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My Revitalising Redesdale Blog: Introducing Natasha

August 14, 2020

This week, we have the pleasure of introducing our newest team member, Natasha Hemsley, the Revitalising Redesdale Trainee Assistant. We are thrilled to have you aboard! Without further ado, over to you, Natasha…

Who am I?

Name:  Natasha Hemsley

Background:

  • Geography Undergraduate Degree at Newcastle University
  • Environmental Resource Assessment Master’s Degree at Newcastle University, focusing on biodiversity conservation, soil analysis and habitat surveying.
  • Trainee placement at Yorkshire Wildlife Trust with the conservation team.

Interests: One of my favourite parts of working in conservation is public engagement on volunteer task days, getting to know local people and exchanging knowledge and heritage of the local area. The physical work is enjoyable too, weather permitting!

Hobbies:    In my free time I like to explore new places with friends or alone. Getting out and about has been so important to me during lockdown. I’d like these trips to continue and perhaps go further afield as time allows.

What I’ve been up to…

As the newest member of the Revitalising Redesdale team I’ve had an enjoyable, yet busy, first week getting to know Redesdale a little better. This week I have delved into the worlds of history and archaeology at Rattenraw Farm and Bremenium Roman fort, habitat management at Steng Moss and Benshaw Moor, and also river management along the Rede, a particularly important feature within the Redesdale Valley as I’m sure you will agree!

Rattenraw Excavation

I joined a wonderful mix of enthusiastic volunteers and extremely knowledgeable members of local archaeological groups on one of their final days of excavation on this Iron Age site. For some, these 10 days at Rattenraw Farm have been the first time they’ve been out in a very long time and this project represents months of hard work and perseverance to bring outdoor volunteering back onto site, working safely.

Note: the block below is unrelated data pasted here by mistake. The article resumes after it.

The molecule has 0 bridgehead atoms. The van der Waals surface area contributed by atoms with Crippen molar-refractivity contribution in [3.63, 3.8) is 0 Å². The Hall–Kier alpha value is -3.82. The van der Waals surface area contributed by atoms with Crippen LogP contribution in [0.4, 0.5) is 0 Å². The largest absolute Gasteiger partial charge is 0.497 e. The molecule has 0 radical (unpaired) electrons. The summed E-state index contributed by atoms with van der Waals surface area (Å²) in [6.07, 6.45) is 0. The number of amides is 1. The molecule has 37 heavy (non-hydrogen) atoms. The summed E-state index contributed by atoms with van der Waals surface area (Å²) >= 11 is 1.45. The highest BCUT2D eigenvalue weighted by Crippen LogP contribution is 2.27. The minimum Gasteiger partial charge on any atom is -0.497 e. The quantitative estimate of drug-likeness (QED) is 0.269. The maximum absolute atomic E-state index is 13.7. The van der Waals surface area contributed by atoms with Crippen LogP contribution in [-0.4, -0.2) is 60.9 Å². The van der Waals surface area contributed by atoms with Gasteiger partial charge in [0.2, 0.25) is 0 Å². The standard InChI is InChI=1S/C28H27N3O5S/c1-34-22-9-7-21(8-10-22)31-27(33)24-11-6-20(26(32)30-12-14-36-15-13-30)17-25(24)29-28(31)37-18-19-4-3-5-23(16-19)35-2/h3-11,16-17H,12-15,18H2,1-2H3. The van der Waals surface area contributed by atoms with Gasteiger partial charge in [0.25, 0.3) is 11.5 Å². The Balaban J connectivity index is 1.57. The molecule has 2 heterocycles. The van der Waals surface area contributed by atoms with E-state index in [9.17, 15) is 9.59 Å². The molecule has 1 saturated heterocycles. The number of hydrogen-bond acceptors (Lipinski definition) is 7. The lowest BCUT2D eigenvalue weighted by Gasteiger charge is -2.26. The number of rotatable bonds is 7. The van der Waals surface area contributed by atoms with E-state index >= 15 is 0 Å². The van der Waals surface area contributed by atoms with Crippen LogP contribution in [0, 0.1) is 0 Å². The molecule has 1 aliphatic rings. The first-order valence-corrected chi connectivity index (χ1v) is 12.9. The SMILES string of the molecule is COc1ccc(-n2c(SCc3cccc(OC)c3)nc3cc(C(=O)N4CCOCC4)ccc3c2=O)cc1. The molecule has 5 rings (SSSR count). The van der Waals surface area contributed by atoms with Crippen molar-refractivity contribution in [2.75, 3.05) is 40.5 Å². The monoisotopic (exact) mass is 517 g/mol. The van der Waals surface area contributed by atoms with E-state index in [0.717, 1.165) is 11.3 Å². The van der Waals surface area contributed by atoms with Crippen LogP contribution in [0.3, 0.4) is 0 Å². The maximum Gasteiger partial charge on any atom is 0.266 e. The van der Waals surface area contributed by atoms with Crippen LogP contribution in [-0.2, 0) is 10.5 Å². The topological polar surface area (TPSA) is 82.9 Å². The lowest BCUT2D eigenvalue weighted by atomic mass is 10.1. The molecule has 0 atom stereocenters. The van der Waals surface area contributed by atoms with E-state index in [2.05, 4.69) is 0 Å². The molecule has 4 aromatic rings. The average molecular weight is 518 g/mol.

As my first ever archaeological dig it was great to get stuck in with the team and learn some trench etiquette, like keeping your feet out of the trench! From photographs of the site it was difficult for me to imagine the structure of the Iron Age settlement and envisage how life could have looked for the people that lived here.

Rattenraw Farm excavation site, Revitalising Redesdale’s Lost Redesdale project, Otterburn. Photo credit: Karen Collins.

Getting shown around in the flesh changed all that. For a complete novice like me, being able to see the change in the landscape between inside the ramparts and beyond the outer ditch was all I needed to start speculating what certain excavated features were and why they were there.

Impressive finds like the 100+ coloured glass beads found at the site, during this and a previous excavation, are suggested by experts to have Egyptian origins, pointing to a rather more sophisticated life here than I had previously imagined for this Iron Age farmstead.